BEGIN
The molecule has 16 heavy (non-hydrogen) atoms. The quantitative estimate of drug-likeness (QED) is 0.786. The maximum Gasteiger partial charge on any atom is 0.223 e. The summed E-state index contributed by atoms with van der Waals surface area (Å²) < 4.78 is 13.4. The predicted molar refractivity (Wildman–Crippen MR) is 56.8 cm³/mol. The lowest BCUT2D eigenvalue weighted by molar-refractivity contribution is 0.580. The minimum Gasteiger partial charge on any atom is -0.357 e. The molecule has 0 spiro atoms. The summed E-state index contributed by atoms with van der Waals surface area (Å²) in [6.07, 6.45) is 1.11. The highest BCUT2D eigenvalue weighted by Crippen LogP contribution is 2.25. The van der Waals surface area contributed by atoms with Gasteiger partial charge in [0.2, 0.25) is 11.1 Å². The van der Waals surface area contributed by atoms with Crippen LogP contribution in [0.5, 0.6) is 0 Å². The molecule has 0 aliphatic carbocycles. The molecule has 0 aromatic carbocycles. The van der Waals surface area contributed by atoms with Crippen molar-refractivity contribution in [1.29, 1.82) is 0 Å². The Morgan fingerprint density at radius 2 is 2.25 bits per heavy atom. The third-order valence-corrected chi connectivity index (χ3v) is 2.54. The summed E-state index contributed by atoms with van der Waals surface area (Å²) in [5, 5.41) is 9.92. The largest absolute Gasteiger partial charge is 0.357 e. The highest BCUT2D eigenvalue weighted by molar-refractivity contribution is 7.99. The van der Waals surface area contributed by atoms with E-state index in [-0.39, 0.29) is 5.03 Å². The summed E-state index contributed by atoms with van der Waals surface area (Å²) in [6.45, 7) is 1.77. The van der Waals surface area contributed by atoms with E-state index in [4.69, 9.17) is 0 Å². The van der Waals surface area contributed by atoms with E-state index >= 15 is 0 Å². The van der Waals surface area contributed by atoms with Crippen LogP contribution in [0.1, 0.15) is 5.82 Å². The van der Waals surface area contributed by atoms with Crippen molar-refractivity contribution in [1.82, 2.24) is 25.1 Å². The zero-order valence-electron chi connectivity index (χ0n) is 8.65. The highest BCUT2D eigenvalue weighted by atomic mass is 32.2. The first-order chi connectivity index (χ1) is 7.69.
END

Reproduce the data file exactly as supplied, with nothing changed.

The molecule has 16 heavy (non-hydrogen) atoms. The quantitative estimate of drug-likeness (QED) is 0.786. The maximum Gasteiger partial charge on any atom is 0.223 e. The summed E-state index contributed by atoms with van der Waals surface area (Å²) < 4.78 is 13.4. The predicted molar refractivity (Wildman–Crippen MR) is 56.8 cm³/mol. The lowest BCUT2D eigenvalue weighted by molar-refractivity contribution is 0.580. The minimum Gasteiger partial charge on any atom is -0.357 e. The molecule has 0 spiro atoms. The summed E-state index contributed by atoms with van der Waals surface area (Å²) in [6.07, 6.45) is 1.11. The highest BCUT2D eigenvalue weighted by Crippen LogP contribution is 2.25. The van der Waals surface area contributed by atoms with Gasteiger partial charge in [0.2, 0.25) is 11.1 Å². The van der Waals surface area contributed by atoms with Crippen LogP contribution in [0.5, 0.6) is 0 Å². The molecule has 0 aliphatic carbocycles. The molecule has 0 aromatic carbocycles. The van der Waals surface area contributed by atoms with Crippen molar-refractivity contribution in [1.29, 1.82) is 0 Å². The Morgan fingerprint density at radius 2 is 2.25 bits per heavy atom. The third-order valence-corrected chi connectivity index (χ3v) is 2.54. The summed E-state index contributed by atoms with van der Waals surface area (Å²) in [5, 5.41) is 9.92. The largest absolute Gasteiger partial charge is 0.357 e. The highest BCUT2D eigenvalue weighted by molar-refractivity contribution is 7.99. The van der Waals surface area contributed by atoms with E-state index in [-0.39, 0.29) is 5.03 Å². The summed E-state index contributed by atoms with van der Waals surface area (Å²) in [6.45, 7) is 1.77. The van der Waals surface area contributed by atoms with E-state index in [4.69, 9.17) is 0 Å². The van der Waals surface area contributed by atoms with E-state index >= 15 is 0 Å². The van der Waals surface area contributed by atoms with Crippen LogP contribution in [0.1, 0.15) is 5.82 Å². The van der Waals surface area contributed by atoms with Crippen molar-refractivity contribution in [1.82, 2.24) is 25.1 Å². The zero-order valence-electron chi connectivity index (χ0n) is 8.65. The highest BCUT2D eigenvalue weighted by atomic mass is 32.2. The first-order chi connectivity index (χ1) is 7.69.